A little bit of knowledge can be a dangerous thing...

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A little bit of knowledge can be a dangerous thing...

Post by T2 » 18 Mar 2019, 14:47

Once upon a time, activities like canyoning (not to mention other rope sports) required you to know someone who could take you out and teach you the skills, a club, or a commercial guide. The internet has made it easier than ever for people to get out there. While it's great that our pursuit is more accessible to new people, it can be quite dangerous as people can see a nice photo, do a quick google search, then go out themselves, often without a firm grasp of the risks.

A couple examples I've recently come across of how a little bit of knowledge, generally from the internet, can be dangerous things. The first is a video from YouTube titled "how to rappel on a buget". Moving beyond the spelling, which should ring alarm bells, it's been watched more than 30,000 times. Have a watch and between the cringing and laughing you'll appreciate how easily someone following the advice could plummet to their death. I'm sure there's thousands of similar videos and guides across the internet sharing dangerously bad advice.

The next one is an (apparently) serious post on the Canyon Collective forum in the US from someone who'd seen pictures of canyons, done some googling, and was now planning to set off.

For people who don't know the canyons he references, it's like someone here saying they'd heard people had died in Empress, so figure they'll start off with Danae. They want to know if everyone really needs a harness, descender, wetsuit, etc, or if they can just share... The full conversation, with further replies, is just as mind bending: http://canyoncollective.com/threads/zio ... ers.25772/
Amazing find! There is a website for everything these days. I've read through some stuff and this looks like I'm in the right spot!

Some of my bros and I are coming from ISU to Zion for spring break to get our canyoneer on (and hopefully snap some sweet IG photos!). Thanks in advance, after researching heavily and reading almost this whole site, here are some questions!

Our general plan is to come in, and do some "moderate" type canyons (we're all young, fit, can rock scramble - I can bench almost 2x my weight too) - realizing the easy ones will be loaded with Noobs, but we don't want to get in over our heads either. So it looks like we'd be doing any canyon with a, "3" rating? (and maybe, "Heaps" cuz those photos are sick! - don't worry, we'd jump out of the canyon before that long last rappel/lower! jk).

We've done a ton of research, we even bought a static rope on Ebay (hoping it gets here on time! do they rent ropes?) and think we're pretty well ready to rock and roll, we just have a couple really small questions:

1. Wetsuits - do we, "REALLY" EACH need them? It seems like it may be overkill, but I realize they rent them there too? Worst case - would it be possible to just rent one (or even two?) and just have the guy getting ready to get wet put it on?

2. Harnesses/Descenders - I've used a GriGri at the gym, so I get the "lowering" (letting the rope out) concept. Again, seems overkill to have everyone wearing a harness and having a descender - seems like we could get by with a couple, and just drag them up in between by tying them to rope and pulling back up to the top. I read that people sometimes do that.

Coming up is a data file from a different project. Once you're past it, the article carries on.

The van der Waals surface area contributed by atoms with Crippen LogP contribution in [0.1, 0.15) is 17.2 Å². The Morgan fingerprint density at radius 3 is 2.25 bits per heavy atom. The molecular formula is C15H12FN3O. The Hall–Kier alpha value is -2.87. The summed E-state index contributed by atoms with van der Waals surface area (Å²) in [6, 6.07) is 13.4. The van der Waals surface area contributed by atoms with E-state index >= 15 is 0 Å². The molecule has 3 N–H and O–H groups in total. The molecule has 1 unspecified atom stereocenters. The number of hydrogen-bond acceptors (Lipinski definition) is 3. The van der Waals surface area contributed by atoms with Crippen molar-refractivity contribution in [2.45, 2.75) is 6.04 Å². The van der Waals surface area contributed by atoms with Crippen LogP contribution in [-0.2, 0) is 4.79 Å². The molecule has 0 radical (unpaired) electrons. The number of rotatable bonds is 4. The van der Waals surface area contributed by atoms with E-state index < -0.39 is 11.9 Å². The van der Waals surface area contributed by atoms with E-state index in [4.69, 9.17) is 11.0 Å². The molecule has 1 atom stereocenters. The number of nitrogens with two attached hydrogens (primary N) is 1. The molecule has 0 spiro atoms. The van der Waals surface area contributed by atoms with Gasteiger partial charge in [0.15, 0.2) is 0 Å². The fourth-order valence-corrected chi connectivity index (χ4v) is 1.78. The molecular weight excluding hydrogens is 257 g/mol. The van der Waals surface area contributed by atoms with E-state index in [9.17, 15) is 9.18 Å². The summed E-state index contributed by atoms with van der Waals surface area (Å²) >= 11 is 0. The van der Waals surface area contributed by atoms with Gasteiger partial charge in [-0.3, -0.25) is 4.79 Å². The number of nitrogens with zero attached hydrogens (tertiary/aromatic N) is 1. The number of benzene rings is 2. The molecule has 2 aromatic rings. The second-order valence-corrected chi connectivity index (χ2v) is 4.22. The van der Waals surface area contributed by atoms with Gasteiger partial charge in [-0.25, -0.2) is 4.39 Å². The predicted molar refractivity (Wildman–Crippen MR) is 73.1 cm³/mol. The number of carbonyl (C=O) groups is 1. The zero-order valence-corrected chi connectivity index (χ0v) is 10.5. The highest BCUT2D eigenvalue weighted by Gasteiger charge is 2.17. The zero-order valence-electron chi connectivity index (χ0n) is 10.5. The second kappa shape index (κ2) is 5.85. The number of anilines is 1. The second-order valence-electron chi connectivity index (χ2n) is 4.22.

3. Which campsites do all the, "canyoneering" peeps hang out at? Is there one that is a closer location to the good stuff?

4. I imagine the rangers are working overtime to make sure it's all tip top, but can you absolutely count on having anchors/rings at ALL the anchor locations? (I mean, we'll bring some cord/webbing and be prepared in case there isn't any there, but I just wanna make sure. I wanna avoid unsafe situations like that unless absolutely necessary.)

5. Any other emergency stuff (besides cord/webbing/achor building stuff) that we should take?

Finally, what canyons do you guys recommend? Imlay? Mystery? (I know enough to avoid number 4's and stuff like Keyhole where all those people died.)
Has anyone else seen anything else as terrifyingly bad closer to home?

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Re: A little bit of knowledge can be a dangerous thing...

Post by johnmurray49 » 18 Mar 2019, 19:56

I had to check my calendar to see if this was a 1st April video.

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Re: A little bit of knowledge can be a dangerous thing...

Post by marilyn_scott1950 » 19 Mar 2019, 08:28

Just last week a couple of friends did Claustral on a Saturday and then took a peak up Thunder, it was at this time that they ran across a guy who was looking for the way out of Claustral. It was his first canyon (ever) and he did it solo. They showed him the way out but kept on catching up with him, eventually he decided that it was best if he stuck with them (and told them later he appreciated being able to tag along on the exit). They tried to (nicely) convince him that it's safer to go with a group in the future, but weren't confident that he took it on board. Some people lead charmed lives …

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Re: A little bit of knowledge can be a dangerous thing...

Post by tom_brennan » 20 Mar 2019, 21:57

That Canyon Collective thread was either utterly hilarious or completely terrifying. It's yet to be clear which!

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Re: A little bit of knowledge can be a dangerous thing...

Post by polas » 27 Mar 2019, 18:30

wow. the video. is that guy still alive? ;-)
this cannot be serious... no way.

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